Imagine you buy a billboard on a busy downtown street in a major metropolitan area. Then, one day, the Ku Klux Klan holds a rally right in the middle of that street, and most of the photos appearing in media coverage feature your billboard right behind the heads of everyone spewing hate speech.

That’s some pretty bad PR. But it gets worse. 

Now imagine a large share of the people who see those images misinterpret them as your company’s endorsement of the Ku Klux Klan – as if you put that billboard up just for the rally to show your support of racism – and your marketing people are spending all their time explaining you had no idea that rally was even going to take place.

It’s enough to make you swear off billboard advertising altogether, isn’t it?  And it’s a pretty fair analogy of what’s happening right now in social media.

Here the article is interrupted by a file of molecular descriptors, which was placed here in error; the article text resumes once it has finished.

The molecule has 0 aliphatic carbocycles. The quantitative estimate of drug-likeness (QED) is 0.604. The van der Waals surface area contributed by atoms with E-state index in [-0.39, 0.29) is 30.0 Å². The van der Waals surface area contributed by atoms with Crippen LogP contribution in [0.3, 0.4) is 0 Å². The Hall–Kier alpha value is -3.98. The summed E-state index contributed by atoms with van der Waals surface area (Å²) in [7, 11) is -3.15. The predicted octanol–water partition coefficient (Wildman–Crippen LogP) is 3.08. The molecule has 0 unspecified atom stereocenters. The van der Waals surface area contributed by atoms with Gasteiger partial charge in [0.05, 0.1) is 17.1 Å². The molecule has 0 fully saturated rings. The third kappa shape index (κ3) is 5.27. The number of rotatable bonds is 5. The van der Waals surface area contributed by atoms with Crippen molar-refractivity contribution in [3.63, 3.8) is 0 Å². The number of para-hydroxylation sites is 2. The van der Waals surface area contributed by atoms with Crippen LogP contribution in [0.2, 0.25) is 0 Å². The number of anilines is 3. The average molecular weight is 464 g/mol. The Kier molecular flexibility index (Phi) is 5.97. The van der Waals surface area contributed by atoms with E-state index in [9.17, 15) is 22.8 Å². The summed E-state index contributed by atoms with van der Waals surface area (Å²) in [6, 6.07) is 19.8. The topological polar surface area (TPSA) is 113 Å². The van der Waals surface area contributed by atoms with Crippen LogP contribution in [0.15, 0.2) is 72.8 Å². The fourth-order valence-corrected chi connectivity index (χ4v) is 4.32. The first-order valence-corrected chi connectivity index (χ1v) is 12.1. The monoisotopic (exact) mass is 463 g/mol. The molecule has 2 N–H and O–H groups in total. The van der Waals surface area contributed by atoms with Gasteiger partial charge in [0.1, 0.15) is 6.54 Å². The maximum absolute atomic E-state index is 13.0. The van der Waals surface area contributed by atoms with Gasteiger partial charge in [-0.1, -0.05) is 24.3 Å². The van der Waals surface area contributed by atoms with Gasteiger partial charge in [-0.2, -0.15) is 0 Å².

Last week, The Anti-Defamation League issued an open letter to Facebook with the hashtag #StopHateForProfit, imploring Mark Zuckerberg and his team to institute much stronger measures for limiting or eliminating any content featuring sexism, racism or any other hate speech based on discriminatory ideology. 

At the same time, Coca-Cola, Unilever, Eddie Bauer and dozens of other brands have declared a moratorium on advertising on Facebook, YouTube and other social platforms as a vote of “no confidence” when it comes to ensuring their ads won’t appear near content that conflicts with their corporate values.

Is this fair?  You bet it is. 

Not long ago, I wrote another editorial regarding Twitter’s newly proposed policy of flagging inaccurate, inflammatory language in an effort to serve the greater good. One of the most important points I tried to make is that the First Amendment guarantees our right to free speech as long as it doesn’t incite illegal activity or violence – in any form – against others. 

Facebook and most other social platforms fall tragically short when it comes to protecting its readers and advertisers from being exposed to, or associated with, such content.

Michael Priem is CEO of Modern Impact